Friendfluence affects you in more ways than you realize- Friendfluence is the powerful and often unappreciated role that friends, in past and present, play in determining our sense of self and the direction of our lives” (p. 6). Whether we realize it or not, our friends have shaped who we are today. We are even the product of friends who are no longer our friends.
Friends give us vital life skills- There are many perks of friendship including, self-awareness, happiness, advancement in career, an inspiration for reaching one’s goals, sharpening your mind, etc.
Childhood friendships- Early friendships have a vital role to play because they occur while key developmental changes occur. they allow us to learn some of the essential life skills, and they also form the "narrative" of our life.
Teen friendships shape future romantic bonds- Friendships during adolescence are a training ground for the later long-term bonds that will evolve through adulthood.
Friends can give you a reality check- As Flora points out: “friends are better at describing our behavioral traits than we are” (p. 132). And because friends know us so well, they are able to see things that we can’t and aren’t afraid to share their dose of reality with us.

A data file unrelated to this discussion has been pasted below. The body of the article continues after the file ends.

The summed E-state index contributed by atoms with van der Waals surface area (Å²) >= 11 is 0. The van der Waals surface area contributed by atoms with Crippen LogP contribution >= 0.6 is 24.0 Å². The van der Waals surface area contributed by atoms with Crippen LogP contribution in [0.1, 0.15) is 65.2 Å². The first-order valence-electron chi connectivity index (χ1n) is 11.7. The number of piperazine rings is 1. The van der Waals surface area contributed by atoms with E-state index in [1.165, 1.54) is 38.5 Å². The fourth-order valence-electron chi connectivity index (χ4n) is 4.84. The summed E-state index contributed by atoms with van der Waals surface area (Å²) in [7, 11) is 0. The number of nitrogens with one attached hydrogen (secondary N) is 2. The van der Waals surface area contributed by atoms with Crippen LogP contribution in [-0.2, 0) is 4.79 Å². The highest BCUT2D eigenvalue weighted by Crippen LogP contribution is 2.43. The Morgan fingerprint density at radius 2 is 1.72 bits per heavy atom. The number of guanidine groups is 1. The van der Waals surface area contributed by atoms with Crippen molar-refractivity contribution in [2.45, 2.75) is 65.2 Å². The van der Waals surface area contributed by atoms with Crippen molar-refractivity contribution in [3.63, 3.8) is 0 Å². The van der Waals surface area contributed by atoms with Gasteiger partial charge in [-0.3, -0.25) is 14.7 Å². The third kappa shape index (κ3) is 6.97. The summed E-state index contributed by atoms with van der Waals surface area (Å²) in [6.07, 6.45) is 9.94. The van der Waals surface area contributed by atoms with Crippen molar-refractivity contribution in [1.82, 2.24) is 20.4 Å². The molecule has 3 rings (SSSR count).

Of course, there are many more reasons why friendship is important and you can find them here.
For some beautiful people. (Source: proflowers.com)
I would like to tell some special people that they deserve a million yellow roses from me. Here’s a bit of Shakespeare for you all.
To me, fair friend, you never can be old,
For as you were when first your eye I eyed,
Such seems your beauty still. Three winters cold
Have from the forests shook three summers’ pride;
Three beauteous springs to yellow autumn turned
In process of the seasons have I seen;
Three April pérfumes in three hot Junes burned,
Since first I saw you fresh, which yet are green.
Ah yet doth beauty, like a dial hand,
Steal from his figure, and no pace perceived;
So your sweet hue, which methinks still doth stand,
Hath motion, and mine eye may be deceived.
For fear of which, hear this, thou age unbred:
Ere you were born was beauty’s summer dead.